|Rabbi and Rebbetzin Goldberger in Israel - photo by Ezra Leventhal|
I always think of my Rav and Rebbetzin when Parashat Shelach rolls around.
There are a few reasons for this; but a primary reason is that Rabbi Menachem and Rebbetzin Bracha Goldberger refuse to fit any stereotypes. A typical stereotype, for instance, is that American Chasidic rabbis do not traditionally support aliyah to Israel. And yet, a very large percentage of Rabbi Goldberger's congregation either lives in Israel or is in the process of making aliyah; and a disproportionate number of Congregation Tiferes Yisroel's young people has served in the IDF. Of course, there are also a number of our young people who have attended yeshiva in Israel for a year or two; but, again, a surprising number of those return and settle in the Holy Land. This is due in large measure to the unabashed love the Goldbergers have for Eretz Yisrael, a love they share happily with their congregants.
This blog is named for my favorite pasuk in the Chumash, which can be found in this parasha, a pasuk I believe to be a favorite of Rabbi Goldberger's as well: "!עלה נעלה וירשנו אתה כי-יכול נוכל לה" -- "We shall surely ascend and conquer it, for we can surely do it!" (Bamidbar, 13:30)
There are many beautiful and inspirational p'sukim in the Chumash. So what is it about Calev's rallying cry to the Jewish people, in the face of the spies who were trying to dissuade them from entering the Promised Land, that resonates for me so much more than all those other bits of Torah wisdom?
Besides the fact that it is all about aliyah to the holiest place in the world, this pasuk also reminds us not to "go along to get along." If G-d thinks we can accomplish something with His help, who are all of those naysayers to tell us that it is not possible, that there are too many obstacles between us and success?
A Jew must remember that he works for The Front Office. He doesn't just work for himself; and he certainly doesn't work for all those who tell him he can't succeed. If G-d tells us (as He seems to, many times throughout the Torah) that He wants His people in His land, why should we let anyone tell us that it is not where we belong? And why should we believe that surviving here is beyond our poor abilities? (I mean -- it IS. But it isn't our project. Our job, to paraphrase a favorite military expression, is as follows: "When G-d says jump, we say 'How high?'")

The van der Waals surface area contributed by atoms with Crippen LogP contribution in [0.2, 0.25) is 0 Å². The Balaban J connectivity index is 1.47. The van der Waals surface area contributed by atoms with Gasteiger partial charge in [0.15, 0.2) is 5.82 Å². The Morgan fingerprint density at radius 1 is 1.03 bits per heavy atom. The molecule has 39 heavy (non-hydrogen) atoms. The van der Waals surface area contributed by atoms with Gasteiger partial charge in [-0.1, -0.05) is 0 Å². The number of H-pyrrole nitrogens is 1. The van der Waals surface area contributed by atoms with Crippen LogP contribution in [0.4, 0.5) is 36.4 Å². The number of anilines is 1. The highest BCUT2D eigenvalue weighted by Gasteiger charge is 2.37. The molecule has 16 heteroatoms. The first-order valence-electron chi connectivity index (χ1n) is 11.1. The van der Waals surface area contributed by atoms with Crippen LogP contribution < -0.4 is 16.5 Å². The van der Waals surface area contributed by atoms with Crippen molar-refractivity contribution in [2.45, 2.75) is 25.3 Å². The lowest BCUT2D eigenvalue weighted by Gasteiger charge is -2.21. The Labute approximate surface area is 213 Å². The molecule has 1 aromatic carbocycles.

How high, indeed.
Rabbi and Rebbetzin Goldberger have helped us to become ourselves, and not some cookie-cutter version of themselves. They have helped us to love every kind of Jew, no matter how different from us. They have taught us such a sense of kehilla-as-family that all "TYers" feel connected, no matter how long it's been since we davened together or how far apart we live on the globe. They have shared with us their version of Chasidut, which includes the injunction to use the tools G-d gives us to make our own decisions -- and to live by them.
They made it okay to leave their shul to come to live in Israel. Not easy, but okay.
Thank you, Rabbi and Rebbetzin, for taking us higher. Rebbetzin, I wish I could be there for your Coffee House Concert. I know that it will be wonderful, and will inspire the ladies of our community to even greater closeness, and to the fun of being spiritual -- another instance of a stereotype you sidestep. Thank you both for being our teachers, our friends, our family.
Pasuk, p'sukim: verse, verses
Kehilla: community, especially the tight-knit community in a synagogue or small town